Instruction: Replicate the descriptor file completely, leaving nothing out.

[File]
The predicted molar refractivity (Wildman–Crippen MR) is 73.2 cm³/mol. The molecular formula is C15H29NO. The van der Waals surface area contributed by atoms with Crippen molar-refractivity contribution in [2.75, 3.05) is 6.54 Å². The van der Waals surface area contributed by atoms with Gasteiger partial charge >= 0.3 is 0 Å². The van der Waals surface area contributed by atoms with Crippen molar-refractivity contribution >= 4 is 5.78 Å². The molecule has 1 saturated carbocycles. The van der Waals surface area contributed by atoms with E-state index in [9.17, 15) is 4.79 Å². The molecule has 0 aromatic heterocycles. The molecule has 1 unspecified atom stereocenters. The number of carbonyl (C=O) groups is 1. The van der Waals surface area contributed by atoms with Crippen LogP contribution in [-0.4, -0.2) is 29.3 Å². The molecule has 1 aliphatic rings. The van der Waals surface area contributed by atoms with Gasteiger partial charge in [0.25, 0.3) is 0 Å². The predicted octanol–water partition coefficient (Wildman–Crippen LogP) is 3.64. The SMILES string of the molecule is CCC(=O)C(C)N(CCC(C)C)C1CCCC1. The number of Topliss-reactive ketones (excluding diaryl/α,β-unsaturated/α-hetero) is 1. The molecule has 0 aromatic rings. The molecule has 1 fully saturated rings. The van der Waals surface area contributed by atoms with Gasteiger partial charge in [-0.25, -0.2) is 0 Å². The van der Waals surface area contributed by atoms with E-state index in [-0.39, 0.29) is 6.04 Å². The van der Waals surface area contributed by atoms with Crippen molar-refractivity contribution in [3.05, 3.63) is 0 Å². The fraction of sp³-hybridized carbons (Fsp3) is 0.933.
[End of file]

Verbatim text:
The predicted molar refractivity (Wildman–Crippen MR) is 73.2 cm³/mol. The molecular formula is C15H29NO. The van der Waals surface area contributed by atoms with Crippen molar-refractivity contribution in [2.75, 3.05) is 6.54 Å². The van der Waals surface area contributed by atoms with Gasteiger partial charge >= 0.3 is 0 Å². The van der Waals surface area contributed by atoms with Crippen molar-refractivity contribution >= 4 is 5.78 Å². The molecule has 1 saturated carbocycles. The van der Waals surface area contributed by atoms with E-state index in [9.17, 15) is 4.79 Å². The molecule has 0 aromatic heterocycles. The molecule has 1 unspecified atom stereocenters. The number of carbonyl (C=O) groups is 1. The van der Waals surface area contributed by atoms with Crippen LogP contribution in [-0.4, -0.2) is 29.3 Å². The molecule has 1 aliphatic rings. The van der Waals surface area contributed by atoms with Gasteiger partial charge in [0.25, 0.3) is 0 Å². The predicted octanol–water partition coefficient (Wildman–Crippen LogP) is 3.64. The SMILES string of the molecule is CCC(=O)C(C)N(CCC(C)C)C1CCCC1. The number of Topliss-reactive ketones (excluding diaryl/α,β-unsaturated/α-hetero) is 1. The molecule has 0 aromatic rings. The molecule has 1 fully saturated rings. The van der Waals surface area contributed by atoms with Gasteiger partial charge in [-0.25, -0.2) is 0 Å². The van der Waals surface area contributed by atoms with E-state index in [-0.39, 0.29) is 6.04 Å². The van der Waals surface area contributed by atoms with Crippen molar-refractivity contribution in [3.05, 3.63) is 0 Å². The fraction of sp³-hybridized carbons (Fsp3) is 0.933.